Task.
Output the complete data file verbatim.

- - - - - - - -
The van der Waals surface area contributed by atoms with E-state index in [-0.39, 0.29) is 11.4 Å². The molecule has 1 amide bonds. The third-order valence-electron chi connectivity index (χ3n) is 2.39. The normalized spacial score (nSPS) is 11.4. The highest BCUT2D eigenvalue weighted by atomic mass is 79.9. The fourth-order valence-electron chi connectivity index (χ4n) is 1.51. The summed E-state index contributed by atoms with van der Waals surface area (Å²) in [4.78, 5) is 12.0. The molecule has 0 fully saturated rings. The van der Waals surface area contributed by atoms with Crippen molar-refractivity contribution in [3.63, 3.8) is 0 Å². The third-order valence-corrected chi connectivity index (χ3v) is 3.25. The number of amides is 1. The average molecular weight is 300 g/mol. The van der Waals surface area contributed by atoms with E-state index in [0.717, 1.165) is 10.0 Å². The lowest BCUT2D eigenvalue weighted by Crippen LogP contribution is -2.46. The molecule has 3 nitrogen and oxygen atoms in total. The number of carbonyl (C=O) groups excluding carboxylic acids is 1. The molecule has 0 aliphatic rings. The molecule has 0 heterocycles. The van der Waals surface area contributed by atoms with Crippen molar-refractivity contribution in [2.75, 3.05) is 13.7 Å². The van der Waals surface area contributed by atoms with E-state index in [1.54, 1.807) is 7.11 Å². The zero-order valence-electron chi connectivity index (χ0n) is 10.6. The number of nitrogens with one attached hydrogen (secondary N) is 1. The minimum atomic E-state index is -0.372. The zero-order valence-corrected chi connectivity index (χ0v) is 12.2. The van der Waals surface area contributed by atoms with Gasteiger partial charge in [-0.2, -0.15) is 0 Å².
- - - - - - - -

The van der Waals surface area contributed by atoms with E-state index in [-0.39, 0.29) is 11.4 Å². The molecule has 1 amide bonds. The third-order valence-electron chi connectivity index (χ3n) is 2.39. The normalized spacial score (nSPS) is 11.4. The highest BCUT2D eigenvalue weighted by atomic mass is 79.9. The fourth-order valence-electron chi connectivity index (χ4n) is 1.51. The summed E-state index contributed by atoms with van der Waals surface area (Å²) in [4.78, 5) is 12.0. The molecule has 0 fully saturated rings. The van der Waals surface area contributed by atoms with Crippen molar-refractivity contribution in [3.63, 3.8) is 0 Å². The third-order valence-corrected chi connectivity index (χ3v) is 3.25. The number of amides is 1. The average molecular weight is 300 g/mol. The van der Waals surface area contributed by atoms with E-state index in [0.717, 1.165) is 10.0 Å². The lowest BCUT2D eigenvalue weighted by Crippen LogP contribution is -2.46. The molecule has 3 nitrogen and oxygen atoms in total. The number of carbonyl (C=O) groups excluding carboxylic acids is 1. The molecule has 0 aliphatic rings. The molecule has 0 heterocycles. The van der Waals surface area contributed by atoms with Crippen molar-refractivity contribution in [2.75, 3.05) is 13.7 Å². The van der Waals surface area contributed by atoms with E-state index in [1.54, 1.807) is 7.11 Å². The zero-order valence-electron chi connectivity index (χ0n) is 10.6. The number of nitrogens with one attached hydrogen (secondary N) is 1. The minimum atomic E-state index is -0.372. The zero-order valence-corrected chi connectivity index (χ0v) is 12.2. The van der Waals surface area contributed by atoms with Gasteiger partial charge in [-0.2, -0.15) is 0 Å².